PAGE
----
*  Exported from  MasterCook  *
                    Pilaf With Sour Cherries And Lentils
 Recipe By     : Stavros Macrakis Aiken Computation Laboratory, Harvard
 Serving Size  : 1    Preparation Time :0:00
 Categories    : Pulses And Grains
   Amount  Measure       Ingredient -- Preparation Method
 --------  ------------  --------------------------------
  400      g             Basmati rice (*)
    2                    peeled onions (thinly sliced)
  100      g             red lentils (*)
  200      g             sour cherries (*)
  500      ml            chicken or meat broth (*)
   60      g             unsalted butter
                         turmeric, cumin, salt
 1.  In a 4-5 liter Dutch oven, melt most of the butter and slowly brown the
 onions.  Add the cleaned lentils and fry a bit; then the same for the
 cleaned rice.  Stir constantly, browning the rice without letting it stick.
 2.  Add the cherries and 550 ml liquid made up of cherry liquid, stock, and
 water. Add 1-5 ml turmeric and 1 ml ground cumin if desired; add necessary
 salt (depending on the saltiness of your broth).
 3.  Bring to a boil, stir with a fork, cover tightly, and let cook over the
 very lowest heat for about 20 mins.
 4.  Fluff up the rice with a fork (never a spoon) and add the remaining
 butter to the bottom of the pot.
 5.  Raise the heat slightly for 5-10 mins to form a crust on the bottom
 (with the right technique, this should be possible without this step...).
 6.  Serve, making sure to include a bit of crust in each serving.
 Author’s Notes:
     This Pilaf with sour cherries and lentils is a Persian-style dish,
 although I cannot vouch for its authenticity.  It is rich enough to eat for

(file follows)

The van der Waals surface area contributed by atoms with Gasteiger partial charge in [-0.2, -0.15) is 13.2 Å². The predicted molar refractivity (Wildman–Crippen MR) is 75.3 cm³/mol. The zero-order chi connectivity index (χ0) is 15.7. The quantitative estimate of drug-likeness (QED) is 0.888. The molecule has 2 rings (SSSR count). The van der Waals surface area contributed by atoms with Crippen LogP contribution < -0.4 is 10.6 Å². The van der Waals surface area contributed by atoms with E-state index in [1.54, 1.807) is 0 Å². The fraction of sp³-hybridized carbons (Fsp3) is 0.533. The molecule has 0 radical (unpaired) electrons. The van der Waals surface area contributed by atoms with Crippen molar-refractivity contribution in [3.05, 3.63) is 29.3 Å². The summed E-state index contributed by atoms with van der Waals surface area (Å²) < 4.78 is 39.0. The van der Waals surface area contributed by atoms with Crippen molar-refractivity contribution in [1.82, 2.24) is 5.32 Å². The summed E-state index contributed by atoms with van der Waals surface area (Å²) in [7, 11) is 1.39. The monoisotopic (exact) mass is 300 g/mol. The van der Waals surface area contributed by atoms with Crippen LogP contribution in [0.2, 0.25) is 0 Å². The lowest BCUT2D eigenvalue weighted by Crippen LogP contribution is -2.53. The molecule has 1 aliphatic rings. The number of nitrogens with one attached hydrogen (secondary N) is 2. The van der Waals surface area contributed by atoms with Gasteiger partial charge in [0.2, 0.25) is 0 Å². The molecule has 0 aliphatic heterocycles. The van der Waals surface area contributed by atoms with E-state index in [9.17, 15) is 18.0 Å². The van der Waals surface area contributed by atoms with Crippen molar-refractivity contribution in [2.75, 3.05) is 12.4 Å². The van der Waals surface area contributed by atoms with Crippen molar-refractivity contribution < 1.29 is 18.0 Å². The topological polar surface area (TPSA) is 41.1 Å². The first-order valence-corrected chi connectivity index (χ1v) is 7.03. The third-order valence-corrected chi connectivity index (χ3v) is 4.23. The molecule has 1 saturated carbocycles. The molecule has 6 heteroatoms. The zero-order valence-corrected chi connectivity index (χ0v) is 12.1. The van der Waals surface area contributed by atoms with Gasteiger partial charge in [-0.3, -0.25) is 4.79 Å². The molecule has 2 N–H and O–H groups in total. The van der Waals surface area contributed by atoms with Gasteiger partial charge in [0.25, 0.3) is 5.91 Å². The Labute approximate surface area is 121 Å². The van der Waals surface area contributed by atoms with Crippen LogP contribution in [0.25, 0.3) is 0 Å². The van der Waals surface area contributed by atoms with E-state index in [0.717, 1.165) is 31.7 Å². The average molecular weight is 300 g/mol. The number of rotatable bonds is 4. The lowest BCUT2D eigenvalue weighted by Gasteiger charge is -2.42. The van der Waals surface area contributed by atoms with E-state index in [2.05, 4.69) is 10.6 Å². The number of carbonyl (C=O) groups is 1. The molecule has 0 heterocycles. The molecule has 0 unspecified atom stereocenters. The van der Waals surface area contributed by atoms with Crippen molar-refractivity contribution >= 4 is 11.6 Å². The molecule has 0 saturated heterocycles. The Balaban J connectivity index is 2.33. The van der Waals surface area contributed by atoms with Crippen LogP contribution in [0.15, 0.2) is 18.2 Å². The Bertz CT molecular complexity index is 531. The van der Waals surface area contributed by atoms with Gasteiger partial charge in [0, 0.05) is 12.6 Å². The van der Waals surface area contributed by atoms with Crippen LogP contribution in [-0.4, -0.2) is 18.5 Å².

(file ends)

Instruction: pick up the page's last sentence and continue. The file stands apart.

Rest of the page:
dinner by itself; as a side dish, it might be good with a spiced grilled
 chicken or a lamb stew.  It is a composite of recipes from cookbooks and
 from a Iranian Jewish family I know. Following the recipe are some important
 notes (*) on ingredients.
     An excellent side dish is yoghurt, possibly flavored (like the Indian
 raita) with one or more of: fresh chopped herbs (parsley, coriander, mint),
 some salt, some spice (paprika, black pepper, black onion seed, or coriander
 seed), olive oil, and lemon juice.  Even better than yoghurt as a base is
 strained yoghurt, also called Lebany Spread or Lebanee, available
 commercially in New England from Columbo or Anoosh (look in
 Armenian/Arab/Greek stores). Basmati or Patna rice is a particularly
 flavorful and long-grained rice from India or Pakistan.  Any Indian store
 and many ``natural foods'' stores carry it.  It is well worth the premium
 price (about $1.10 a pound); ``Texmati'' is apparently the same strain grown
 in Texas, but does not have anything like the same taste.  Inspect and clean
 it before using - there are often unhusked grains and occasionally pebbles
 mixed in.  Then rinse in two changes of water and drain thoroughly.  If you
 cannot get Basmati, use a good-quality unconverted long-grain rice (Alma,
 Carolina, but NOT Uncle Ben’s!). Red lentils are about half the diameter of
 ordinary brown lentils.  Do not substitute brown lentils, which will
 probably not cook fast enough.  Red lentils are available in Indian, Middle
 Eastern, and some ``natural foods'' stores.  They often contain largish
 pebbles, so inspect them carefully.  Rinse to get rid of dust, and drain.
 Red lentils are also very good by themselves, simply boiled with a few
 spices and served with butter. Sour cherries (in the Middle East, v/w + i +
 s/sh + n + e/a/ino: Greek Vissino, Slavic and Turkish Vishne/a, Arabic
 Wishna) are available fresh for about one week a year.  Most sour cherries
 go into cherry syrups, pies, and preserves.  Canned sour cherries are quite
 good. You will usually find them in the home pie-making section of your
 market, near the canned blueberries and baker’s supplies, or with the canned
 fruits.  There are occasional stones.  (That is, pits, not rocks!)  Middle
 Eastern stores will often have sour cherry preserves, which are too sweet
 for this recipe. Almost any stock or broth will work in this recipe.
 Chicken or lamb is most appropriate - in the latter case, used rather
 dilute.  This is one of the few recipes where you can actually get away with
 canned chicken broth - but watch the salt.
 Difficulty    : easy to moderate.
 Precision     : approximate measurement OK.
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